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Use of Near Infrared Spectroscopy to Detect Muscle Perfusion in the Lower Extremity of Uninjured Subjects

The recruitment status of this study is unknown because the information has not been verified recently.
Verified October 2011 by J&M Shuler.
Recruitment status was  Active, not recruiting
Nonin Medical
Information provided by:
J&M Shuler Identifier:
First received: January 25, 2011
Last updated: October 17, 2011
Last verified: October 2011

January 25, 2011
October 17, 2011
January 2011
August 2011   (final data collection date for primary outcome measure)
Near infrared spectroscopy [ Time Frame: 1 hour ] [ Designated as safety issue: No ]
Uninjured subjects will lay supine and be monitored for two one hour periods, on separate days.
Same as current
Complete list of historical versions of study NCT01284023 on Archive Site
  • Skin pigmentation [ Time Frame: prior to monitoring ] [ Designated as safety issue: No ]
    due to absorption of hemoglobin and melanin at near infrared wavelengths, skin pigmentation may affect near infrared spectroscopy values. Skin pigmentation values will be recorded on each study participant using the DSM-II (CyberDerm, Broomall, PA) and the IMS SmartProbe (IMS, Portland, ME).
  • fat depth [ Time Frame: prior to monitoring ] [ Designated as safety issue: No ]
    because the near infrared spectroscopy device measures tissue oxygenation 2-3 cm below the skin, the device may obtain an altered reading or be unable to obtain a reading on subjects with excessive subcutaneous fat. Data on fat depth will be collected on control subjects using the BX2000 (IntelaMetrix, Livermore, CA)
Same as current
Not Provided
Not Provided
Use of Near Infrared Spectroscopy to Detect Muscle Perfusion in the Lower Extremity of Uninjured Subjects
Use of Near Infrared Spectroscopy to Detect Muscle Perfusion in the Lower Extremity of Uninjured Subjects

Acute compartment syndrome (ACS) is a complication of lower leg trauma that occurs when the pressure inside the leg due to swelling exceeds the body's ability to provide blood to the muscle of the leg. This condition cuts off blood flow to the leg. Left untreated, the condition can result in devastating consequences including complete loss of function of the lower extremity or amputation. Near-infrared spectroscopy (NIRS)-based tissue perfusion monitors are a non-invasive means of continuously monitoring the amount of oxygen in the tissues of an injured extremity. The device utilizes harmless red light to detect the proportion of hemoglobin saturated with oxygen up to 3 cm below the skin surface. The purpose of this study will be to launch the first stages of validation of this device as a diagnostic tool for compartment syndrome, by observing this device in uninjured subjects.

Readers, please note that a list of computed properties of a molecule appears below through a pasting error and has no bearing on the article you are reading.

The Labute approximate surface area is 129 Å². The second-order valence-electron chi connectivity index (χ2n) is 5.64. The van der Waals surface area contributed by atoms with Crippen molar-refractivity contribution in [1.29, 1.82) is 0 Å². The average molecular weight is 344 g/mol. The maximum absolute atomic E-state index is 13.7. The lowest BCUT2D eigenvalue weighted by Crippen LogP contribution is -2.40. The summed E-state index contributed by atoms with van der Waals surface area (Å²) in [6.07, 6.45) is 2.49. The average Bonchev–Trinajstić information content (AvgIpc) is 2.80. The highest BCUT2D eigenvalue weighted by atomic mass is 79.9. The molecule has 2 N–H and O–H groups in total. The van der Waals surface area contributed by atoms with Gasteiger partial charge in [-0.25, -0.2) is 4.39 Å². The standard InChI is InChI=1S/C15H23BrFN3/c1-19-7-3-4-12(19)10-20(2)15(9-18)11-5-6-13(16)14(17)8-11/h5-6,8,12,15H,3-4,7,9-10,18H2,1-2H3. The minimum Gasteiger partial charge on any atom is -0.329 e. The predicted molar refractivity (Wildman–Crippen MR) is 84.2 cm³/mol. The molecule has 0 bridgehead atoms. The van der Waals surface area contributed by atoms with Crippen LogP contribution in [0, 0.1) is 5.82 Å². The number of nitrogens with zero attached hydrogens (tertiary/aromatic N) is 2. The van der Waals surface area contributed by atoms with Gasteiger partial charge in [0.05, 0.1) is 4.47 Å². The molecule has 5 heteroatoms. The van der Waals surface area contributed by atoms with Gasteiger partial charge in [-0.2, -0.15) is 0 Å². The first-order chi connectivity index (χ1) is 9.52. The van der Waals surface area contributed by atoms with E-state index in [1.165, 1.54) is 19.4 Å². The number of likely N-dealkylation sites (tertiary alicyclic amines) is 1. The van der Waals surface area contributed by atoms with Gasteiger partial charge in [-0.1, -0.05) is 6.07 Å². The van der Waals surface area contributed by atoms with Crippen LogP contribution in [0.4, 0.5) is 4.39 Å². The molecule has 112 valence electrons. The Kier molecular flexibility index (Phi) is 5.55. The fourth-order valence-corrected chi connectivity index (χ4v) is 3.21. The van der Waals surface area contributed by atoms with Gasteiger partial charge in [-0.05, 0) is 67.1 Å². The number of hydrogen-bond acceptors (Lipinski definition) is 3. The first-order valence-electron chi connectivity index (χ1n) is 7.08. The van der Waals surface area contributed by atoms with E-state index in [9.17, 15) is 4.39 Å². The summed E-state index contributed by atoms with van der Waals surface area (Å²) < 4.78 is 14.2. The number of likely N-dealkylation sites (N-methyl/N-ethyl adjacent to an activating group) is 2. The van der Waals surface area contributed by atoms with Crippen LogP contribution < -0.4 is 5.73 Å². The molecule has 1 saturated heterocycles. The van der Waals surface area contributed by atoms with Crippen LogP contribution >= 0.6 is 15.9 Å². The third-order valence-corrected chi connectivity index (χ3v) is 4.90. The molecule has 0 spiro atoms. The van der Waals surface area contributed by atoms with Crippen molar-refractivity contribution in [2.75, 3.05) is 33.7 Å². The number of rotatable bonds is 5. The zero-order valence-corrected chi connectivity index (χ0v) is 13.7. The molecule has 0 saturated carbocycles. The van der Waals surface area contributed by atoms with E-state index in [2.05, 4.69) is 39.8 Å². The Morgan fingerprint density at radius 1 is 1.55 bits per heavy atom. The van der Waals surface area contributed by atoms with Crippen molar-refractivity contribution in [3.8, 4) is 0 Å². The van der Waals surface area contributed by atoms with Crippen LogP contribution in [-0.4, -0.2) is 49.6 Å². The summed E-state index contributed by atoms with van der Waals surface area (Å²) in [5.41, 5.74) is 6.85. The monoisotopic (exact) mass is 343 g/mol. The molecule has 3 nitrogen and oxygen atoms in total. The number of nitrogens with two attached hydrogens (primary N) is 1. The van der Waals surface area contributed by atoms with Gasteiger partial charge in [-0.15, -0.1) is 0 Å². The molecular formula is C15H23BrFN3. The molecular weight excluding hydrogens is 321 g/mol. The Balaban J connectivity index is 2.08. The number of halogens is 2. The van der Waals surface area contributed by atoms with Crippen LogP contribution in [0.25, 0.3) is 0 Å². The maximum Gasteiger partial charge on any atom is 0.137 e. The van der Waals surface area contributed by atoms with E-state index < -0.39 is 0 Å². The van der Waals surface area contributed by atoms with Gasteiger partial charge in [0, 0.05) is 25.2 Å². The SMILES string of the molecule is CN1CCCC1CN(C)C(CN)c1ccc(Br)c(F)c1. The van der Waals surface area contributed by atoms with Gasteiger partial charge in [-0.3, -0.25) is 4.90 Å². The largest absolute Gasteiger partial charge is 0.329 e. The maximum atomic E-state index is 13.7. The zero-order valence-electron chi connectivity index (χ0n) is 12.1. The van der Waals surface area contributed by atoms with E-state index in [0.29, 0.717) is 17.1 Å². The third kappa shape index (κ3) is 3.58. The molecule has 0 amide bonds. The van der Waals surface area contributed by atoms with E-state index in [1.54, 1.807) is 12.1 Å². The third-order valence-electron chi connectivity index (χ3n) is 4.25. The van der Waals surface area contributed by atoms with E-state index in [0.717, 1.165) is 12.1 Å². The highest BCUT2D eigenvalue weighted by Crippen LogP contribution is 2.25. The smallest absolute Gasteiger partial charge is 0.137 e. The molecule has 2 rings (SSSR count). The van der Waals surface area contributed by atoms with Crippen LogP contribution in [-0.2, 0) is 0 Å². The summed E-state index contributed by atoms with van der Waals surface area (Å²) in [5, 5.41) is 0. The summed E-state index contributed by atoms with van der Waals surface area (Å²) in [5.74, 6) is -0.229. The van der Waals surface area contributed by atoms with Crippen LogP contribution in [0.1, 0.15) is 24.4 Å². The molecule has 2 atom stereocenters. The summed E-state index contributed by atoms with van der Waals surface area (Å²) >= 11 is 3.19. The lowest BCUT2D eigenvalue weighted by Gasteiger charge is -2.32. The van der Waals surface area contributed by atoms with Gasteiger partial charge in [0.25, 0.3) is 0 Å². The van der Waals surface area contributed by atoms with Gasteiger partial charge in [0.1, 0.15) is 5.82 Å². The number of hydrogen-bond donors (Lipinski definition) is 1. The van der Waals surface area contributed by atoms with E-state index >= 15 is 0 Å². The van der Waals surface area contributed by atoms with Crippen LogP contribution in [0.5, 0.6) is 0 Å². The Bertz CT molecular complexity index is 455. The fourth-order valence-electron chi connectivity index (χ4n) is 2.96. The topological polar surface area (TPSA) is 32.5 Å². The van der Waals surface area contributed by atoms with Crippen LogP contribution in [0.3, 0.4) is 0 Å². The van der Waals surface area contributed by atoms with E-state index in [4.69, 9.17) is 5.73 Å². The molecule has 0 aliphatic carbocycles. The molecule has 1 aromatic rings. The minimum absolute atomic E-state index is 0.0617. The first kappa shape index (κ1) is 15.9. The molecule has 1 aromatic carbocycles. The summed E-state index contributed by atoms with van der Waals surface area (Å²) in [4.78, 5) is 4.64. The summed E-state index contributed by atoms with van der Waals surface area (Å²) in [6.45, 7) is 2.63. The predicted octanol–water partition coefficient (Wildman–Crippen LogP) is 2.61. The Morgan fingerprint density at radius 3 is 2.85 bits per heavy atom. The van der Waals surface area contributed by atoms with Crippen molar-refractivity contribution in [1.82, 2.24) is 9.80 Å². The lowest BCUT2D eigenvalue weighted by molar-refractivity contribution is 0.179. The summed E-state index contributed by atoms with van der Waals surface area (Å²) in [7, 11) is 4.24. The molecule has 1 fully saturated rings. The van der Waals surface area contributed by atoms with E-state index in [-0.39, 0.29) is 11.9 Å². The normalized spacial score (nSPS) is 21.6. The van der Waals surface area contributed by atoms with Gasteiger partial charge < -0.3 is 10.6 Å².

Not Provided
Time Perspective: Cross-Sectional
Not Provided
Not Provided
Non-Probability Sample

Uninjured volunteers will be recruited from a pool of uninjured individuals at the principle investigator's practice. Participation will be completely volutnary

Acute Compartment Syndrome
Other: Shaving
Male patients will have the leg hair under each sensor site shaved, using an electric razor, and near infrared spectroscopy monitored for an additional 15 minutes
Uninjured volunteers
Intervention: Other: Shaving
Not Provided

*   Includes publications given by the data provider as well as publications identified by Identifier (NCT Number) in Medline.
Active, not recruiting
January 2012
August 2011   (final data collection date for primary outcome measure)

Inclusion Criteria:

  • over 18 years old

Exclusion Criteria:

  • any current traumatic lower or upper extremity injury
  • unwilling or unable to provide written informed consent
  • history of any anatomy-altering injury or procedure to the upper or lower extremity
18 Years and older
Contact information is only displayed when the study is recruiting subjects
United States
Michael Shuler, J&M Shuler
J&M Shuler
Nonin Medical
Principal Investigator: Michael Shuler, MD Athens Orthopedic Clinic, PA
J&M Shuler
October 2011

ICMJE     Data element required by the International Committee of Medical Journal Editors and the World Health Organization ICTRP